As the COVID-19 pandemic impacts the ability of parties to get together to execute and acknowledge documents, and potentially closes the clerks’ and recorders’ offices where conveyance documents need to be recorded, parties may be looking for options to close transactions remotely.
Electronic Execution of Documents. Colorado has adopted the Uniform Electronic Transactions Act (the Act) pursuant to which electronic signatures may be used on transaction documents, provided the parties to the transaction have agreed to conduct the transaction by electronic means. The Act does not apply to the creation and execution of wills, codicils, or testamentary trusts or to certain transactions under the Uniform Commercial Code.
Electronic Acknowledgment/Notarization of Documents. The Uniform Electronic Transactions Act also allows for the electronic notarization or acknowledgment of signatures, effectively removing the stamp/seal requirements. However, all other requirements for a notarial act still apply, so any notarization will have to be done in the physical presence of a notary, as follows:
- The notary must appear in the room with the party whose signature is to be acknowledged.
- The notary must satisfy him/herself as to the identity of the party executing the document (e.g., see the party’s driver’s license) and swear to such identification.
Recording. Colorado clerks’ and recorders’ offices are authorized by statute to accept by electronic filing deeds and other documents. One popular facilitator of electronic recording, Simplifile, is accepted in all 64 counties in Colorado. Using it requires electronically uploading and submitting documents, which Sherman & Howard is set up to do. The county receives the documents electronically for processing, and they are stamped, officially recorded with the county, and put on public record. The electronic version of the recorded document and electronic recording data are returned to the submitter.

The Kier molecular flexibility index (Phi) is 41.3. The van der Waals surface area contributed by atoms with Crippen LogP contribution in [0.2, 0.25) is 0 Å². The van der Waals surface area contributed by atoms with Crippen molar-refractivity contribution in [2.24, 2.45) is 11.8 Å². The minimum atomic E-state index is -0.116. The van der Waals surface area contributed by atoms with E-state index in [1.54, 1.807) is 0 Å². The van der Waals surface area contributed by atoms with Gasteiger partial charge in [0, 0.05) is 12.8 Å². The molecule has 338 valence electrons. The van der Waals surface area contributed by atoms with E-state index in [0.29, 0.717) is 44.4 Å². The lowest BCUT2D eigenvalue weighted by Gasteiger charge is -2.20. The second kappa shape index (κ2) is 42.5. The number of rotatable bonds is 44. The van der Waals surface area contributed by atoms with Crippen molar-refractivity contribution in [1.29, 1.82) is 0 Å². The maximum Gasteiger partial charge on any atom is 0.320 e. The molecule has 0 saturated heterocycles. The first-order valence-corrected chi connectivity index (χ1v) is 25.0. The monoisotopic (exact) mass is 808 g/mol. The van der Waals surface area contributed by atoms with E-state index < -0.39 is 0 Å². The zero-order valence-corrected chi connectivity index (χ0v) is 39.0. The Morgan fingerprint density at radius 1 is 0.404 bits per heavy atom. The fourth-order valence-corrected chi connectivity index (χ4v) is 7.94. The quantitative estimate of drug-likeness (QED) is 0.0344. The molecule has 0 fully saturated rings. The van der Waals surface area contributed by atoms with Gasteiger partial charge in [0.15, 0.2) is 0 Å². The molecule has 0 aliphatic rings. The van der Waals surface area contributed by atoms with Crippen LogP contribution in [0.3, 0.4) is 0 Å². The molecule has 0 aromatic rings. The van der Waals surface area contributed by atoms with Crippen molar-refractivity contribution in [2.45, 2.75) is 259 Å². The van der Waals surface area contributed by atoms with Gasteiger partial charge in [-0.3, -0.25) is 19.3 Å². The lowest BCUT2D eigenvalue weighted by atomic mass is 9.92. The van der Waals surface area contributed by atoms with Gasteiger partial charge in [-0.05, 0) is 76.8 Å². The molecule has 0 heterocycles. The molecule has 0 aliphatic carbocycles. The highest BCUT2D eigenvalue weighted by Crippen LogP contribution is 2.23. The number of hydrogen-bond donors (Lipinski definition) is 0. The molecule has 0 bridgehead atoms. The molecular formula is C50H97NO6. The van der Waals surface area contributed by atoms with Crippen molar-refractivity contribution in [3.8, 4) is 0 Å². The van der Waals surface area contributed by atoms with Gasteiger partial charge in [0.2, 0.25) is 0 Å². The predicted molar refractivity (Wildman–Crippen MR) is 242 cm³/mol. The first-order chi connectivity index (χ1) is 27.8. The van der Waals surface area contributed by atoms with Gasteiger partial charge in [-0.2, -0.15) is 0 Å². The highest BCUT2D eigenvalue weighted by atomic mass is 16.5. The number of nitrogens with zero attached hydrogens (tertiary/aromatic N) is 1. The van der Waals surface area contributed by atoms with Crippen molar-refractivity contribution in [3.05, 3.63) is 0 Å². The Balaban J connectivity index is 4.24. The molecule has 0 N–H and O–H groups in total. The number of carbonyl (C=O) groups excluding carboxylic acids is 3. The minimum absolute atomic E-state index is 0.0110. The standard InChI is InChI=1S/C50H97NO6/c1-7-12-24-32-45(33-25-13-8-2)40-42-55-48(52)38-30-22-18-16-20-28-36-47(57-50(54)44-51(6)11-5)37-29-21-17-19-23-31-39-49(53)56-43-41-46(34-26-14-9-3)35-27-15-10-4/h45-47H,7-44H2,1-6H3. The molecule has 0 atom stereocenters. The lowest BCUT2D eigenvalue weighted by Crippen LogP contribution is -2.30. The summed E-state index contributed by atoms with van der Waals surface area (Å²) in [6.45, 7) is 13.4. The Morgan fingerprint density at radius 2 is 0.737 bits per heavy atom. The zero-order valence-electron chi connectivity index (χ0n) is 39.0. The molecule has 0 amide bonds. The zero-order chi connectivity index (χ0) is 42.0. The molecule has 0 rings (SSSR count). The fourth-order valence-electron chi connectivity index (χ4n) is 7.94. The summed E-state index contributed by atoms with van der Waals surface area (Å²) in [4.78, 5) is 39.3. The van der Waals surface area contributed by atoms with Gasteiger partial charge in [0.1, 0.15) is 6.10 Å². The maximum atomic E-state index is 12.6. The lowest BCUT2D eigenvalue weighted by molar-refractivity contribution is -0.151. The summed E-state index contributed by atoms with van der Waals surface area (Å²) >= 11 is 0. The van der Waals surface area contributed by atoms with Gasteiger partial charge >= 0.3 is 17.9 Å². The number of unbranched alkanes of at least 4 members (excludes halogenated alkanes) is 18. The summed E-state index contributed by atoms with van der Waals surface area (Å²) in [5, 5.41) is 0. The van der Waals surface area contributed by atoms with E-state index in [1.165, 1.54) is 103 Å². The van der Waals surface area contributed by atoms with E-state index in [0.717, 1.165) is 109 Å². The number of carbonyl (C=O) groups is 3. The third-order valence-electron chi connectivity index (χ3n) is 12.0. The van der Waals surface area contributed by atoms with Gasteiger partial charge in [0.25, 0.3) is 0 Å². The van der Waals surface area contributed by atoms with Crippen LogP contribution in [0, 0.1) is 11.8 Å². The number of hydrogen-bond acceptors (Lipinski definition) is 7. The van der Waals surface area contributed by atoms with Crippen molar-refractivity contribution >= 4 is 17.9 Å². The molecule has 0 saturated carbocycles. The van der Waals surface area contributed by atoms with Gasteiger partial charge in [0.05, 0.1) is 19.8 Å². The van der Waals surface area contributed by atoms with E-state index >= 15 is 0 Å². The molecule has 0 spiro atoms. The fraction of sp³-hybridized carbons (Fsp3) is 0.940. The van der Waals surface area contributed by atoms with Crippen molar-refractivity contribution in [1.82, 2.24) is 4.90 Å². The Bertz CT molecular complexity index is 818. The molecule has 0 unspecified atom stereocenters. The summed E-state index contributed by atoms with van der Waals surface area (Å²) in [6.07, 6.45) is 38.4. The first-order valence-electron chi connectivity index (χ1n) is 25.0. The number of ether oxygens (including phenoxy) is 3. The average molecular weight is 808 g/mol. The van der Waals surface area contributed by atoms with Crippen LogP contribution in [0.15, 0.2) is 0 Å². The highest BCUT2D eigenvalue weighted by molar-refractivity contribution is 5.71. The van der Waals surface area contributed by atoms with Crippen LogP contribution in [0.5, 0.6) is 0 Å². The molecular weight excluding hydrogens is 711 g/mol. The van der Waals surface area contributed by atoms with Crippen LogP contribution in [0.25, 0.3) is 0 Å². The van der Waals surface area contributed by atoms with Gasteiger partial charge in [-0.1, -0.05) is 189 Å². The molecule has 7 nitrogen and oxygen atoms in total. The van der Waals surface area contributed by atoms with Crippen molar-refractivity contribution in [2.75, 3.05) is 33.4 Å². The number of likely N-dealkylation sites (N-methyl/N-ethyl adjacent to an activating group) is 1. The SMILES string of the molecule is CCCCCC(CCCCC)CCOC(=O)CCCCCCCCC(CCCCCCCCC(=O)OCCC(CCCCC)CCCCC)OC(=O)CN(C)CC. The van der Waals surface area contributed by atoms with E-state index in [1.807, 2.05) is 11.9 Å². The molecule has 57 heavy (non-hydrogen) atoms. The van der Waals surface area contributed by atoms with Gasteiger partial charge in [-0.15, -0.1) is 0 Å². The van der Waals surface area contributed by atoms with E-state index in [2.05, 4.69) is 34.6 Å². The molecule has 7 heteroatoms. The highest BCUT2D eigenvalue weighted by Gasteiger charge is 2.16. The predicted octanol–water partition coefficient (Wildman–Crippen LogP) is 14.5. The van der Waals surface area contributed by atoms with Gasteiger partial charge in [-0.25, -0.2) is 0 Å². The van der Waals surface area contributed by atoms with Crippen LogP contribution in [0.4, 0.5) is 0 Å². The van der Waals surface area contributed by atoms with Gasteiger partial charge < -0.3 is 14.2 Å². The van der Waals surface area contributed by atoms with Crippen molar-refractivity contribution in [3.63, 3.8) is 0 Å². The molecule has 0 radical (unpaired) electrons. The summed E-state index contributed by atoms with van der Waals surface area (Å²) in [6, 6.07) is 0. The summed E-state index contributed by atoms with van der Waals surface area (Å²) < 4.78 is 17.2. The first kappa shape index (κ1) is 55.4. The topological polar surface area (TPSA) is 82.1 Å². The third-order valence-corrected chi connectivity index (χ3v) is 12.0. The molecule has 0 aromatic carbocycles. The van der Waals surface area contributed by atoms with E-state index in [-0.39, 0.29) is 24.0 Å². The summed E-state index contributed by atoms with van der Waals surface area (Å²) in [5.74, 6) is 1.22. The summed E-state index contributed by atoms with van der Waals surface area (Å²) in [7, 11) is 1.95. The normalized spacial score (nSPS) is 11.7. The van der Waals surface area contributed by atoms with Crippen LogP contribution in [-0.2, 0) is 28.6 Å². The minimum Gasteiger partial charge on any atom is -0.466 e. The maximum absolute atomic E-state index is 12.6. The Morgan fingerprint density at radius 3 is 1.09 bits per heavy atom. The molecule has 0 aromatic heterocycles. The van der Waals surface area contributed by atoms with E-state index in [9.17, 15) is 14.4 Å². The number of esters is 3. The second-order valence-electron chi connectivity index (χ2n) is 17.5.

Recording of Electronic Signatures. Colorado statute authorizes the recording of deeds, powers of attorney, agreements, or other instruments in writing conveying, encumbering, or affecting the title to real property. While the authorization does not expressly require documents for recordation to be original, ink-signed documents, it has been interpreted by the Colorado clerks’ and recorders’ offices to impose such a requirement. Following suit, when a document is recorded electronically, Simplifile requires the submitter to represent and warrant that such individual is in possession of the original, ink-signed document.
Closure of Clerk and Recorder Offices. As of the date of this bulletin, many clerks’ and recorders’ offices in Colorado are closed for in-person recording. Some continue to process electronic recordings, such as Arapahoe, Boulder, Denver, and Douglas Counties. Others, such as Adams, Jefferson, and San Miguel, are not processing any recordings at all. The good news is that in order for a real estate document to be effective, it must be “delivered,” but recordation is not a condition to delivery having occurred. “Delivery” requires intent to pass a present interest in the property to the grantee. Pursuant to Colorado statute, the acknowledgment by a notary and recording of a real estate conveyance document create a rebuttable presumption that the conveyance document has been “delivered” and so is effective, even if the document is not actually recorded until some later date. Furthermore, the effective date of the conveyance relates back to the date of execution of the conveyance document, irrespective of whether such instrument is recorded after the date of execution and acknowledgment.
For any questions about this client advisory, please contact a member of the Real Estate Group.